The mapping architecture and framework [RFC5582] describes that each
   tree announces its coverage region (for one type of service, e.g.
   sos.police) to one or more forest guides.  Forest guides peer with
   each other and synchronize their data.  Hence, a forest guide has
   sufficient knowledge (it knows all the services and their coverage
   regions) to answer a listServicesByLocation query and additionally
   add the serviceListBoundary as well.

   The calculation of the largest possible area for which the service
   list stays the same might be a complex task.  An alternative would be
   to return smaller areas that are easier to compute.  In such a case
   some unneeded queries to the LoST server are the consequence, but
   still the main purpose of the serviceListBoundary is achieved: Never
   miss a change of available services.  So a reasonable trade-off
   between the effort to generate the boundary information and the saved
   queries to the LoST server has to be considered.

   Probably for some countries the county (or disrict, canton, state,
   ...) borders would be suitable as serviceListBoundary.  Some
   neighbouring counties may have implemented different services while a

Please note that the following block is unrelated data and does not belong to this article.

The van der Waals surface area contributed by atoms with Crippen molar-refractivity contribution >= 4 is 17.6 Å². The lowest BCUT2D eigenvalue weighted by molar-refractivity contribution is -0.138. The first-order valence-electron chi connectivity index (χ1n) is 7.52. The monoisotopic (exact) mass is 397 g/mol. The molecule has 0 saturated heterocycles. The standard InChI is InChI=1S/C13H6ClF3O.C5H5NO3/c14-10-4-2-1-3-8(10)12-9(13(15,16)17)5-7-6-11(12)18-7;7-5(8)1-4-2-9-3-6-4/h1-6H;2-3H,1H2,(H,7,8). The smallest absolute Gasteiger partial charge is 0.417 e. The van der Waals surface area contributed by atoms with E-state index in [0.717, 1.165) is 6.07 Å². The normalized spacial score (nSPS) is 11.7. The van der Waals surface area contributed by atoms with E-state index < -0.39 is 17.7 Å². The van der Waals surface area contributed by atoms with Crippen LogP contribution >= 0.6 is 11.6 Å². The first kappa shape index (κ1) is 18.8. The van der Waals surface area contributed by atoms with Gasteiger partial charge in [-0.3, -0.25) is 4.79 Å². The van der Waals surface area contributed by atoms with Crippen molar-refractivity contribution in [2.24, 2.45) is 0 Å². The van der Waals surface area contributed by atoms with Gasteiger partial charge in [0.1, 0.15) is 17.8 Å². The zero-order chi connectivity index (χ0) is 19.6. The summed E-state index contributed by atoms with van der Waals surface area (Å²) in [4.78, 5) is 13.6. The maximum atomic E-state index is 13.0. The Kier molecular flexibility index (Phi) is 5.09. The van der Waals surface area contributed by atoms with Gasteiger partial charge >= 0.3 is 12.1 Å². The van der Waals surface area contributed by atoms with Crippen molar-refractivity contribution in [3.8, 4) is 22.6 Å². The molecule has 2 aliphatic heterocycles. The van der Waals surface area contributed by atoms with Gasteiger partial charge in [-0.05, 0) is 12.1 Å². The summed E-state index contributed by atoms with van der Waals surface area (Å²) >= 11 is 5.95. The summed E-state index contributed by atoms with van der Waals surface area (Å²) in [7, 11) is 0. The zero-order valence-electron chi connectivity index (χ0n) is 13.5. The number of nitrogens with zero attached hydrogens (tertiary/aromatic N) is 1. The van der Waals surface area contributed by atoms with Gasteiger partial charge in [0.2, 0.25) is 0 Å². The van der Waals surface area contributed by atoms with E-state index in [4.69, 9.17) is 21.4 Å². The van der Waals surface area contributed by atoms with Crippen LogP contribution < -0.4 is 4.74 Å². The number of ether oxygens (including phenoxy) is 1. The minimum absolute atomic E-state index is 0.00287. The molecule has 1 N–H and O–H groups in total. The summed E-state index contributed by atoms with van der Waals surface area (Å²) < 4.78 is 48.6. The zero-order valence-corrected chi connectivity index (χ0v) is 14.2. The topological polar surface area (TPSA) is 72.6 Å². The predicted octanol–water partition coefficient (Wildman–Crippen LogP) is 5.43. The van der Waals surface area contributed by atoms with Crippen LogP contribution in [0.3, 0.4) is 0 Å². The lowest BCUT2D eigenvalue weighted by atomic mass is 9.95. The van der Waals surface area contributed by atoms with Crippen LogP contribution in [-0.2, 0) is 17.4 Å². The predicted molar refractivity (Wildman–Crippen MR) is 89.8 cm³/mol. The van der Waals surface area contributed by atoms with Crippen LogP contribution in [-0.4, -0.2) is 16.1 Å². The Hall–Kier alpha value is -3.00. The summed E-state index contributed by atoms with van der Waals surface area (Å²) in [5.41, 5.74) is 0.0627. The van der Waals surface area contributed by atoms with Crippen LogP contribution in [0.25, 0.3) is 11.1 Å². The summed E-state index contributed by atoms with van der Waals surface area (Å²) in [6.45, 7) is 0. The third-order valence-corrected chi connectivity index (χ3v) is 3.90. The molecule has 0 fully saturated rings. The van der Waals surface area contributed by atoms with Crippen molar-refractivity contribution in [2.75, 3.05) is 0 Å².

listServicesByLocation query in other neighbouring counties still
   results in the same serviceList.  So when moving across a county
   border, it is at least ensured, that every device fetches a new
   service list from the LoST server.

   Other countries might have different structures and the generation of
   the serviceListBoundary might follow other rules as long as it is
   ensured that a client is able to notice any change in the service
   list when moving.

3.4.2.  Client Side

   A mobile client that already implements LoST and evaluates the
   serviceBoundary has almost everything that is needed to make use of
   the serviceListBoundary.  Since the integration into LoST follows the
   concept of the serviceBoundary (and also makes use of the same
   location profiles), just the additional serviceListBoundary has to be
   evaluated.  Whenever moving outside a serviceListBoundary, the client
   must perform a new listServicesByLocation query with the new location
   information in order to determine a change in available services.

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4.  Security & Privacy Considerations

   Security considerations are discussed in [RFC5222].

5.  IANA Considerations


6.  Acknowledgement

   The author would like to thank Henning Schulzrinne for the discussion
   on the draft.

7.  Normative References

   [RFC5222]  Hardie, T., Newton, A., Schulzrinne, H., and H.
              Tschofenig, "LoST: A Location-to-Service Translation
              Protocol", RFC 5222, August 2008.

   [RFC2119]  Bradner, S., "Key words for use in RFCs to Indicate
              Requirement Levels", BCP 14, RFC 2119, March 1997.

   [RFC5582]  Schulzrinne, H., "Location-to-URL Mapping Architecture and
              Framework", RFC 5582, September 2009.

Author's Address

   Karl Heinz Wolf GmbH
   Karlsplatz 1/2/9
   Wien  A-1010

   Phone: +43 1 5056416 37